The Indianapolis Houdini
For most of his life, he lived in Zionsville, Indiana. Bill Shirk, graduate of Ball State University, is the premiere escape artist from Indianapolis. Born 1945, the Indianapolis man is not only an escape artist, but also a radio personality, and an actor.
Throughout the 70s, 80s, 90s, and 2000s, Bill Shirk played a huge role in Indianapolis radio. But he didn't stop there. He additionally made a mark as a magician.
Wanting to boost the ratings for his new show, Shirk decided to climb its antenna on top of Chase Tower. He shimmied up the 250-foot pole during a thunderstorm. The winds twisted around him, bending the pole like a plastic toothpick. Then a man shouted at him to come down at once. Turns out, Vice President Dan Quayle (also from Indianapolis, incidentally), was coming to Chase Tower to give a presentation. Something about a man climbing a 250 foot pole on top of Chase Tower didn't sit well with the Secret Service.
The publicity stunt worked, boosting the ratings of the new station more than 300 percent. In fact, that's why he did them. Not for the love of it. Not because it made him feel alive. Not for the thrill of it. He just wanted to boost the ratings of his radio show. And it worked.
In four short years the Indianapolis man set eight guinness world records--the fastest strait jacket escape and fastest jail break in the world.
Throughout Shirk's career, he has been buried alive ten times. Like Harry Houdini before him, the man was buried alive for over three days. But Bill upped the ante, raising the stakes by being buried with two tarantulas, a rattle snake, and an enormous ten-foot python. It wasn't just broadcast in Indiana. Radio stations and televisions covered this across the globe.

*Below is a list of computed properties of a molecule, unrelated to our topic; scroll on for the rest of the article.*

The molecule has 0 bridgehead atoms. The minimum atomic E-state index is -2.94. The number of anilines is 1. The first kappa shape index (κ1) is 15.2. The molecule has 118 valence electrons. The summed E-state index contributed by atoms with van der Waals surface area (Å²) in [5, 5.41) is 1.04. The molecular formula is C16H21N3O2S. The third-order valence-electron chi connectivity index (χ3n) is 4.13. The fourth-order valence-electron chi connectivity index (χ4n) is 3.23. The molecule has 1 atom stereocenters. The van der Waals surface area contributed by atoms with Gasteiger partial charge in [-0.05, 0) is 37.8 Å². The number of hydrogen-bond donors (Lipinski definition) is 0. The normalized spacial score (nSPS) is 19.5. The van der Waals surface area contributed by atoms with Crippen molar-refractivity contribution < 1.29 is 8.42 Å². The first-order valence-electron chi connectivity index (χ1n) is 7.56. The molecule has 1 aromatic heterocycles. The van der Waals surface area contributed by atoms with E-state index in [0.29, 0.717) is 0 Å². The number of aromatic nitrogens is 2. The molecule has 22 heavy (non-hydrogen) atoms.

In 1983, the man set his sights higher, taking on a role as an actor. Closely mirroring his real life, he portrayed himself, Bill Shirk, in The Escapist. In the movie, he tried to save his precious station from a ruthless corporation. Harry Houdini before him escaped from a straight jacket hanging upside down suspended from a crane (a magician's secret is that it's actually easier--not more challenging--to escape from a straight jacket upside down. Bill Shirk again upped the ante. The Hoosier daredevil escaped from a straight jacket while suspended from a helicopter almost 2,000 feet in the stratosphere.
In 1992, Shirk nearly died when he was buried alive under 1400 pounds of wet cement in a solid plexiglass casket. The casket collapsed on Bill. This was enacted on the anniversary of Harry Houdini's death. Now in his 70's, he said, “I’ve really lost interest in trying to kill myself."
The Hoosier magician retired his straitjacket, and now the only remaining professional magician in Indianapolis is Jon Finch. Shirk owns a Boone County Indiana radio station. Now the
Hoosier Broadcasting moved studios of its channel in Boone County, from the Pyramids office park near North Michigan Road and Interstate 465 to new venues in Lebanon, Indiana.
Catholic Radio Indy uses a station owned by Hoosier Broadcasting. Despite being a millionaire, something about the magic of radio still has it's hold on Shirk, and he's not ready to retire. It gives him something to do every day that doesn't involve magic or escapes.
Bill Shirk is not like most of the other hillbilly Hoosiers in Indianapolis, just as the music on his radio station isn't like most of the other music from stations in Indianapolis.